January 15, 2013, 8:00 AM — This content is excerpted from "Dropbox In 30 Minutes" by Ian Lamont, part of the In 30 Minutes™ family of technology guides.
Here's a common scenario. You're working on an important file on your desktop computer in your cubicle. Let's call it "NCAA_Office_Pool.xls". But you're traveling next week, and want to take the file with you on your laptop to continue your "work". Up until now, you may have transferred NCAA_Office_Pool.xls using the office network or USB drive, or even emailed the file to yourself to download and open up on the laptop.
Dropbox handles things differently. It's nearly effortless. As long as the Dropbox application is installed on both computers and linked to the same Dropbox account, the transfer takes place in the background, thanks to *automatic synchronization*. Setup is explained below.
How To Do It
1) Make sure the Dropbox app is installed on both computers (Note: For office computers, check with your IT department to determine whether Dropbox is a permitted application).
2) Log into the same Dropbox account from the Dropbox app on both computers.
3) Create the file and save it to Dropbox on the first computer.
4) Make sure the automatic sync takes place on the first computer (look for the green check mark on the Dropbox icon in the Windows System Tray/Mac Menu Bar).
5) Turn on the second computer, and check to see if the automatic sync has taken place there as well (the Dropbox icon in the System Tray or Menu Bar will have a small check on it).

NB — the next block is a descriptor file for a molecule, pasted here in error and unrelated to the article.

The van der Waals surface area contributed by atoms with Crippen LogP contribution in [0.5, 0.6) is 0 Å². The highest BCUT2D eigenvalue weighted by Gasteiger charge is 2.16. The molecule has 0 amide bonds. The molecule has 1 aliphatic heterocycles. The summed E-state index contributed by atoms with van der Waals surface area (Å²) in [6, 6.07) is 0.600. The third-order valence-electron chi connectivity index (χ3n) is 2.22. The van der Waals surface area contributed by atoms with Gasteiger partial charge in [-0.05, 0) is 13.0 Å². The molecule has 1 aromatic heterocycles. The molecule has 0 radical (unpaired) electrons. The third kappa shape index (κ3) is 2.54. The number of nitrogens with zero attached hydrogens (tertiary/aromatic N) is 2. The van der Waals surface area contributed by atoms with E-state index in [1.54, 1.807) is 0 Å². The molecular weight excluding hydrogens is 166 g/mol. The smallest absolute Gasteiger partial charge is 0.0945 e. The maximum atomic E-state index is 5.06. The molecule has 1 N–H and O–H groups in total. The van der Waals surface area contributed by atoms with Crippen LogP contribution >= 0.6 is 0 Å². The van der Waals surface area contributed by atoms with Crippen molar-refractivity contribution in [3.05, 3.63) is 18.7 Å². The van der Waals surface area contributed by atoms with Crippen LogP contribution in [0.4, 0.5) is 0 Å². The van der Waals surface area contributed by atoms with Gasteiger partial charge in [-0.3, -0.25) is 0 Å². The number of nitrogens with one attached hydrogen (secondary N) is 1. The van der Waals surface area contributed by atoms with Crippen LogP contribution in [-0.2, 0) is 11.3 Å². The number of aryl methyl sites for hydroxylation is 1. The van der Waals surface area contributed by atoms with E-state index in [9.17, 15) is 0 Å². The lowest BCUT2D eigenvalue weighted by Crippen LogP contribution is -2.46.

6) You can now open the file on the second computer!
Any edits you make on the file will be updated on Dropbox as long as you are connected to the Internet. This means you can immediately shift back to working on the same file on the first computer, without having to manually update the file. If you add a third computer to your Dropbox account, a copy of the file will be created there as well.
There's not much else to say about transferring files between multiple computers, except to make sure the *automatic syncing* takes place on the second computer. This is a real concern if you're traveling, because you may not have easy access to a fast Internet connection to sync the latest version of the file(s) you want to edit.
More tips on using multiple computers with a single Dropbox account is explained in Chapter 2 of Dropbox In 30 Minutes.
Ian Lamont is an award-winning journalist who launched the In 30 Minutes™ book series after graduating from MIT Sloan. Follow him on twitter at @ilamont.